The greatest benefit to working for Mike Boyle hasn’t been learning about assessments or programming it’s the wisdom that he has imparted on me about being a coach. He always says “you’ll never know the impact you will have on these kids until 20 years from know.” He’s right, I probably don’t but I am definitely keeping it mind everyday.

If nothing else develop your coaching skills for your businesses sake. Prospective clients become long-term clients because of the coaching and interaction not the programming. We have athletes who have been coming for 10+ years  who wouldn’t know the difference between good and bad programming. Frankly, I don’t think many of them care. They come because of the culture we’ve created and the relationships they have built with the coaches. The clients experience is what builds a sustainable business year in and year out.

Go back and think about a mentor or coach that you had in your life and how they either positively or negatively effected you. Think about the lasting impact they have had on your life. Now go look in the mirror at yourself think about the effect you have on the athletes you coach on a daily basis.

What lessons are you giving?

At the end of every day of coaching ask yourself…

Did I Positively Impact Someones Life Today?

Thanks for reading,

If you are interested in becoming a better coach check out these resources..

http://www.athleticcoacheducation.com

Inside Out Coaching

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9 Responses to “Don’t Forget About The Coaching”

  1. paulberube September 27, 2012 at 7:56 pm #

    Kevin, great article. I was recently hired as a strength coach and after all the talk about technique and programming was done, the women’s head coach said he was most impressed by the positive interactions with the athletes and how character was being taught indirectly. Best reason to be hired, and best relationship I could ever hope for between both the coaches and athletes. The genuine desire to help improve them will fuel a much stronger desire to learn and improve as a professional, while keeping it focused on what matters most: the athletes.

  2. Ines Subashka October 3, 2012 at 12:37 am #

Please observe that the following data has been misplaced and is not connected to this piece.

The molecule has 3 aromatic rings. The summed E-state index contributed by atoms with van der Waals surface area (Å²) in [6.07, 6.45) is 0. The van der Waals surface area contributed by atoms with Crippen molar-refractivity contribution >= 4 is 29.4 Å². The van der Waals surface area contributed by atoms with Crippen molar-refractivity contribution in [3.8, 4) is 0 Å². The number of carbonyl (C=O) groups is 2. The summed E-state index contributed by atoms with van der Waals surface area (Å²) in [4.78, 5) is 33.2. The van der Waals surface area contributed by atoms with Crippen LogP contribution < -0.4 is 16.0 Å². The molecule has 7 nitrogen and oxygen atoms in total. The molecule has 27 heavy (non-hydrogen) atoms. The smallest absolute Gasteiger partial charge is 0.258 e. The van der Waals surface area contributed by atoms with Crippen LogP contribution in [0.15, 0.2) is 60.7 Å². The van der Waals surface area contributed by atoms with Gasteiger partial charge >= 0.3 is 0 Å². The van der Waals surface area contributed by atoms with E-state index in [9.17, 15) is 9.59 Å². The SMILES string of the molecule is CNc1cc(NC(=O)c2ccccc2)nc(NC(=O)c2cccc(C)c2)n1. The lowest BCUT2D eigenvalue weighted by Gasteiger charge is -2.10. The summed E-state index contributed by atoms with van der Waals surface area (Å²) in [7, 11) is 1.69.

“But sports don’t build character unless the coach has it and intentionally teaches it” That is the best thing I’ve read in a while! You made a great point and I also think that we should focus more on those aspects of coaching, because beleive it or not we really could change the lives of our clients…not just their appearance!

  3. Mario Sousa October 4, 2012 at 6:41 pm #

    This is one of the best blog posts I have read in a long time. It lines up 110% with my personal beliefs. Coaches need to develop relationships in sports and make sure they treat athletes as people first, and athletes second. Winning in sports is the objective of any game/competition, however, winning in LIFE, and building life skills must be the primary focus for coaches in youth sports.

    I recently read Inside Out Coaching by Joe Ehrmann. I highly recommend this book to all coaches.

    Coach Kevin Carr – I am inspired by this post, I hope others can appreciate it too.

  4. Mario Sousa October 4, 2012 at 7:38 pm #

    This is one of the best blog post for coaches I have read in a long time. This post lines up 110% with my own personal beliefs around coaching. It is extremely important that coaches learn to build relationships with athletes as people first, and as athletes second. Teaching life skills in sports should be a top priority. Winning is part of the process of playing any game/competition, however, it should not be the number goal in youth sports. In my opinion all aspects of coaching are not equally important, coaching youth sports requires a first things first attitude that should put fun, personal development/life skills on top as a priority.

    To all coaches or aspiring coaches that enjoy this post. I highly recommend a book called Inside Out Coaching by Joe Ehrmann.

    Coach Kevin Carr – Thank you for this piece of inspiration, I believe you are spot on.

    • Kevin Carr October 5, 2012 at 3:10 pm #

      Thanks Mario! I really appreciate you reading. Coaches like you are the difference makers in the world. Joe Ehrmann’s book is what gave me the inspiration for this post. Keep up the great work!